By Nicolas Vergara
Many years ago, Andres watched the movie Paris, Texas. Before that, when he was 13, in a Library in Serbia, he read these wise words: good novels are impossible to summarize. The words came from W.H. Auden, but they could belong perfectly to a German Literary Critic or an English one in the 80s, for it sounded wistful and convincing. Andres, like many people from his generation, believes that you can easily apply ideas that come from literature to movies; and when he watched Paris, Texas, he decided that that was a movie impossible to summarize, and then he decided it was an amazing movie.
Four years ago, he tried to write a story about Paris, Texas. The story began in York University. In the story, Wim Wenders was smoking a cigarette at the main entrance of the University. A young woman stopped by him and asked if he could sell her a cigarette. He offered one, and then she started to tell him why she was so sad and frustrated about a recent exam that she couldn't pass. Wenders gave her some advice, based on his experience as a filmmaker. As a consequence of that, she told him that she went to the same school as Justin Beber, and even she was about to go on a date with him, but that didn't happen because her mother asked her —that night, that unlucky night— to take care of her little brother.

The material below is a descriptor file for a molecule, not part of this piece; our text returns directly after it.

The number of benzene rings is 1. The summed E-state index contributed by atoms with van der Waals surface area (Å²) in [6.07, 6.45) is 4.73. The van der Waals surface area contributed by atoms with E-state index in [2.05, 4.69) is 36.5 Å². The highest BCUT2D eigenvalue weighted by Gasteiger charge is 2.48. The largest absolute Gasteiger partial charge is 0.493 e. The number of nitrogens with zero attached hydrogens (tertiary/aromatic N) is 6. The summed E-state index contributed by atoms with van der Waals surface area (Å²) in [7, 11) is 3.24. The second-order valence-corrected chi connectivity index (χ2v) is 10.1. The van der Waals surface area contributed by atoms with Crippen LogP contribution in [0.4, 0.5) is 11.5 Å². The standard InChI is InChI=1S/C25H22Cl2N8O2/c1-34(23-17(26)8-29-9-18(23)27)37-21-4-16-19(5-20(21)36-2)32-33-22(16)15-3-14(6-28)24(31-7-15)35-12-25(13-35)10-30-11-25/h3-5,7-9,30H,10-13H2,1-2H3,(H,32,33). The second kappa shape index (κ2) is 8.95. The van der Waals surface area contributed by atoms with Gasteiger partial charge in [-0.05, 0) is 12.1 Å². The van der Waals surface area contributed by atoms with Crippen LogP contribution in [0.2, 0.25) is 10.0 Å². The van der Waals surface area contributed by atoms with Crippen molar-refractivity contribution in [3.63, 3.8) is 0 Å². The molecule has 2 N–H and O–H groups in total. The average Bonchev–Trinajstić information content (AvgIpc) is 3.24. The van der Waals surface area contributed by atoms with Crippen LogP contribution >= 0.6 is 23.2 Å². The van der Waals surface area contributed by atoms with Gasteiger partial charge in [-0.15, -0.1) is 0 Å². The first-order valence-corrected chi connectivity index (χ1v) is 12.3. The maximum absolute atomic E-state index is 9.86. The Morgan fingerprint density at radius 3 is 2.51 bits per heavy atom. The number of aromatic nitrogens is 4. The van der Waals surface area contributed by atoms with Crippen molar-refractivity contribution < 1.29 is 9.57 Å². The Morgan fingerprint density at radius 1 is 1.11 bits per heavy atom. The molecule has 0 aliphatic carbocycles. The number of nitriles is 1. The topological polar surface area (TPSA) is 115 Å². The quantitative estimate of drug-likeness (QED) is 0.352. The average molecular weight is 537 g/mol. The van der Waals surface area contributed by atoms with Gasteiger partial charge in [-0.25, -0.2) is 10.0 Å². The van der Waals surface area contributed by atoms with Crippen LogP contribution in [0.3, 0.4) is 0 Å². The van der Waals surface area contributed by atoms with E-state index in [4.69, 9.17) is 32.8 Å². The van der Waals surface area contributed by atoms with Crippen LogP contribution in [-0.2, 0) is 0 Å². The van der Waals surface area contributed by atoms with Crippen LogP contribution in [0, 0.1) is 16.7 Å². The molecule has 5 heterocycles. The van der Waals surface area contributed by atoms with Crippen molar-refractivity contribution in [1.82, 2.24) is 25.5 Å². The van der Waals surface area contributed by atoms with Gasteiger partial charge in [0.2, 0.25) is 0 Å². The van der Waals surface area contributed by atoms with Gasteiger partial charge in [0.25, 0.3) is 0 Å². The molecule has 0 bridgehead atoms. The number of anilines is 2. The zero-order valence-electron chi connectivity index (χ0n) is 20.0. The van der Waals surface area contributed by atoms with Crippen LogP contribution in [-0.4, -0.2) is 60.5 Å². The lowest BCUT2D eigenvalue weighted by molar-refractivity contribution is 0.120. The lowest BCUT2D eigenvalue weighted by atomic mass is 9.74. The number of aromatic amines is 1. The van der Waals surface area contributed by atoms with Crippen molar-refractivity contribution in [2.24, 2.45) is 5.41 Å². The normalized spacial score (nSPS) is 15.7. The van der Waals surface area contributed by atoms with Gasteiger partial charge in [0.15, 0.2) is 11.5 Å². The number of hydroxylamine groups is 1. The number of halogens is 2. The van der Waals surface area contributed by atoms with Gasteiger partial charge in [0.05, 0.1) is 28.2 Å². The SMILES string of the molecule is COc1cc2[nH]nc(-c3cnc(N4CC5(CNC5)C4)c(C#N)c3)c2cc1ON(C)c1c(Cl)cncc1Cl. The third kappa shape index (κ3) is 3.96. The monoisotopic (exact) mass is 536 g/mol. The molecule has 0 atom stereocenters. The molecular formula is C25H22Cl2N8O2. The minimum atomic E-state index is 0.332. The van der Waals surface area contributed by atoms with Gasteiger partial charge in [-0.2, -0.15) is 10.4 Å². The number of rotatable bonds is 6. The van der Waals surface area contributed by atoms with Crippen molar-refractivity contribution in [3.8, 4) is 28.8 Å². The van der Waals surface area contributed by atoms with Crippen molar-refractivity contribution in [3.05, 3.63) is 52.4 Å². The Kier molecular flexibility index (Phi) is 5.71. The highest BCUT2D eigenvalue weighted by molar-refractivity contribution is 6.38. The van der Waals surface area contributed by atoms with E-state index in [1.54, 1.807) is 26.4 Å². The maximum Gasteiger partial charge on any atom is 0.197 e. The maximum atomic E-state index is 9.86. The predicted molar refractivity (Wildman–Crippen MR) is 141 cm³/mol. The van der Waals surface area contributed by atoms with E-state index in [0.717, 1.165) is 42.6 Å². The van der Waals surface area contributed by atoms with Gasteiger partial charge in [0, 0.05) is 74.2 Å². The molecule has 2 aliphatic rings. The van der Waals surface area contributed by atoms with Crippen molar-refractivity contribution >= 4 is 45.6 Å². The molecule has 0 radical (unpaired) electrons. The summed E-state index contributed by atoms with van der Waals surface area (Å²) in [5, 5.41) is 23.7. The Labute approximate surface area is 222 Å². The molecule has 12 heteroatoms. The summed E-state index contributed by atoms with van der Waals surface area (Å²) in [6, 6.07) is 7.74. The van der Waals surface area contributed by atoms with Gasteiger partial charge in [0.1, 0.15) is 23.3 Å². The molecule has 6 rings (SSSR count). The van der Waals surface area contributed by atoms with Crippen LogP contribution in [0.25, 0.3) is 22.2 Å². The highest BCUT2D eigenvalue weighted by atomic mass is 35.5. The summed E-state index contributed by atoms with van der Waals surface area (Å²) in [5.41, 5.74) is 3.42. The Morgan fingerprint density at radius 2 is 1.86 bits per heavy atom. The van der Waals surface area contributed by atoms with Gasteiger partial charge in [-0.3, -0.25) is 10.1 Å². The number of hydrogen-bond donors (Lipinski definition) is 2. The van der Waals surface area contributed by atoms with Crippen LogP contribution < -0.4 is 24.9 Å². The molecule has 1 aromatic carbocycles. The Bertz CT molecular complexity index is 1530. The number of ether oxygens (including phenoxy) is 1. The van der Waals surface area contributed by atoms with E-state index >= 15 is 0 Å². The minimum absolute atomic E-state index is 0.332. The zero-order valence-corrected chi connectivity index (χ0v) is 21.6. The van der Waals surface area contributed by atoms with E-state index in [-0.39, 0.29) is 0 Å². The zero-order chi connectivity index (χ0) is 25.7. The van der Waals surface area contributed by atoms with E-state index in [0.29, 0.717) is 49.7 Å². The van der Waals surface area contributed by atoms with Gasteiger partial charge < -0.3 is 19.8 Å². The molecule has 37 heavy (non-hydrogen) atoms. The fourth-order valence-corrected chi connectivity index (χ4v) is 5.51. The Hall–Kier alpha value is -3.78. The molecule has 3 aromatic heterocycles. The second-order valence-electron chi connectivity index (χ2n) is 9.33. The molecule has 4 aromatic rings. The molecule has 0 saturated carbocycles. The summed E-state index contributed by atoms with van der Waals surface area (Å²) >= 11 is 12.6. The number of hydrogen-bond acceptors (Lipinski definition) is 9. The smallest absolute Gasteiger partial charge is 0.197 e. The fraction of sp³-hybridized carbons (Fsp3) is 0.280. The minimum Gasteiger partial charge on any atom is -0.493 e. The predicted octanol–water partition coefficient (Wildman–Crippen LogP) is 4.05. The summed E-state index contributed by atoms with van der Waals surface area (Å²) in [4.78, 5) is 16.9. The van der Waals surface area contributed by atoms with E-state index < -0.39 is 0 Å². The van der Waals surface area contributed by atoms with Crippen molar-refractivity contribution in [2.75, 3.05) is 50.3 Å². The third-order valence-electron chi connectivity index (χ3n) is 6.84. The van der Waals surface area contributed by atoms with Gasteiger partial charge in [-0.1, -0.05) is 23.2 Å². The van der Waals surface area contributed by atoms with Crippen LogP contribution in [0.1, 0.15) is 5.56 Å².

He had other scenes in mind that he didn't get around to writing. Mainly meeting and visiting, and one that happens in London, Ontario. In London, Wenders was walking by the highways that go to Detroit. Nobody knows how the filmmaker got there, and how he was able to avoid the Grizzly bears, which everybody knows are more frequent than snowy days in that area. He was walking, and in a charging station for electric cars, he found a Tim Hortons. He felt asleep at one of the tables. The manager —a Nepali guy tired of being called Indian— tried unsuccessfully to wake him up. He decided to call the police.
The police found Wenders’ brother address and they called him. Wenders’ brother was living in Yukon, where he had a publicity company for road advertising. He lived with his wife and a child. He drove his car to find Wenders. When they finally got together, Wenders’ brothers asked:
—Where have you been these last 15 years? I’ve been raising your child since then.
The filmmaker seemed confused, and he was just able to reply:
—I need to go to London, Ontario.